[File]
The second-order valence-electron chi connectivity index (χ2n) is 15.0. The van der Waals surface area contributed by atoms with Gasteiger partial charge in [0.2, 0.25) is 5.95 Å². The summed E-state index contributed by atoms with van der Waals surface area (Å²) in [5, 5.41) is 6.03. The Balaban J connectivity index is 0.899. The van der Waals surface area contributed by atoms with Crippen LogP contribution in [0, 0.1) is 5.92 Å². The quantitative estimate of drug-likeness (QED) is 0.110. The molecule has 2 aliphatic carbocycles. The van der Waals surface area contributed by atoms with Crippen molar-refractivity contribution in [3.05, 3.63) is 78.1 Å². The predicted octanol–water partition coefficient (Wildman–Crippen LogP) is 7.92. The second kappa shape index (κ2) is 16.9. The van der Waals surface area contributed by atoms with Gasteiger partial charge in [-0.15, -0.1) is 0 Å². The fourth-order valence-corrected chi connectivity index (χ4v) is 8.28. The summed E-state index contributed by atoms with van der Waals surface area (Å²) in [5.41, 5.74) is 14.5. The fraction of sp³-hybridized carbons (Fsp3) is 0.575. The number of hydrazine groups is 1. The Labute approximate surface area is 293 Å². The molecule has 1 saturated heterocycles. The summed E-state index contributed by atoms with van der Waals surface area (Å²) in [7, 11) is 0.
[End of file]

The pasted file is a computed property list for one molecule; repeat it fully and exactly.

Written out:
The second-order valence-electron chi connectivity index (χ2n) is 15.0. The van der Waals surface area contributed by atoms with Gasteiger partial charge in [0.2, 0.25) is 5.95 Å². The summed E-state index contributed by atoms with van der Waals surface area (Å²) in [5, 5.41) is 6.03. The Balaban J connectivity index is 0.899. The van der Waals surface area contributed by atoms with Crippen LogP contribution in [0, 0.1) is 5.92 Å². The quantitative estimate of drug-likeness (QED) is 0.110. The molecule has 2 aliphatic carbocycles. The van der Waals surface area contributed by atoms with Crippen molar-refractivity contribution in [3.05, 3.63) is 78.1 Å². The predicted octanol–water partition coefficient (Wildman–Crippen LogP) is 7.92. The second kappa shape index (κ2) is 16.9. The van der Waals surface area contributed by atoms with Gasteiger partial charge in [-0.15, -0.1) is 0 Å². The fourth-order valence-corrected chi connectivity index (χ4v) is 8.28. The summed E-state index contributed by atoms with van der Waals surface area (Å²) in [5.41, 5.74) is 14.5. The fraction of sp³-hybridized carbons (Fsp3) is 0.575. The number of hydrazine groups is 1. The Labute approximate surface area is 293 Å². The molecule has 1 saturated heterocycles. The summed E-state index contributed by atoms with van der Waals surface area (Å²) in [7, 11) is 0.